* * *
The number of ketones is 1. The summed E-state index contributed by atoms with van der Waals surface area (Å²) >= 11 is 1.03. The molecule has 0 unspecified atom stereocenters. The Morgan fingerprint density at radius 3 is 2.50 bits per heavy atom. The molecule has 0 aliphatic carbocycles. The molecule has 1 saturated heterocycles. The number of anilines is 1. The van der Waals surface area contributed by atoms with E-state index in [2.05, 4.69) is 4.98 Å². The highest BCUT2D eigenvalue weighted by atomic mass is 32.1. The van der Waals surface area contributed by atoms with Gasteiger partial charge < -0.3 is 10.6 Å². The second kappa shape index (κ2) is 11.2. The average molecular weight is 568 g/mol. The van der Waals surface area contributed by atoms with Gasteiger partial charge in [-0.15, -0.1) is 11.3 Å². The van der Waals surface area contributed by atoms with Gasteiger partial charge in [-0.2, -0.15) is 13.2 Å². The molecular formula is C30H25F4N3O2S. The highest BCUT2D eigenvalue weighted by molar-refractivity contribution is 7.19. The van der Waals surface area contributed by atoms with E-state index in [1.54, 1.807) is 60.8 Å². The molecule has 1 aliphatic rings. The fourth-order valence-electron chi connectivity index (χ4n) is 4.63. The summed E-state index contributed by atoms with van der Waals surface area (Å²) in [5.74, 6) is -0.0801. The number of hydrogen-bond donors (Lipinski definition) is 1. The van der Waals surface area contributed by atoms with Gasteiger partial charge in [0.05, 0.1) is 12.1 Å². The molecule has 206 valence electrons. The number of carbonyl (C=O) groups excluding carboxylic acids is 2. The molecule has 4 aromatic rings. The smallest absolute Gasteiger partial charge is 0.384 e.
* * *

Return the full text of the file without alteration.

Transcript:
The number of ketones is 1. The summed E-state index contributed by atoms with van der Waals surface area (Å²) >= 11 is 1.03. The molecule has 0 unspecified atom stereocenters. The Morgan fingerprint density at radius 3 is 2.50 bits per heavy atom. The molecule has 0 aliphatic carbocycles. The molecule has 1 saturated heterocycles. The number of anilines is 1. The van der Waals surface area contributed by atoms with E-state index in [2.05, 4.69) is 4.98 Å². The highest BCUT2D eigenvalue weighted by atomic mass is 32.1. The van der Waals surface area contributed by atoms with Gasteiger partial charge < -0.3 is 10.6 Å². The second kappa shape index (κ2) is 11.2. The average molecular weight is 568 g/mol. The van der Waals surface area contributed by atoms with Gasteiger partial charge in [-0.15, -0.1) is 11.3 Å². The van der Waals surface area contributed by atoms with Gasteiger partial charge in [-0.2, -0.15) is 13.2 Å². The molecular formula is C30H25F4N3O2S. The highest BCUT2D eigenvalue weighted by molar-refractivity contribution is 7.19. The van der Waals surface area contributed by atoms with E-state index in [1.54, 1.807) is 60.8 Å². The molecule has 1 aliphatic rings. The fourth-order valence-electron chi connectivity index (χ4n) is 4.63. The summed E-state index contributed by atoms with van der Waals surface area (Å²) in [5.74, 6) is -0.0801. The number of hydrogen-bond donors (Lipinski definition) is 1. The van der Waals surface area contributed by atoms with Gasteiger partial charge in [0.05, 0.1) is 12.1 Å². The molecule has 206 valence electrons. The number of carbonyl (C=O) groups excluding carboxylic acids is 2. The molecule has 4 aromatic rings. The smallest absolute Gasteiger partial charge is 0.384 e.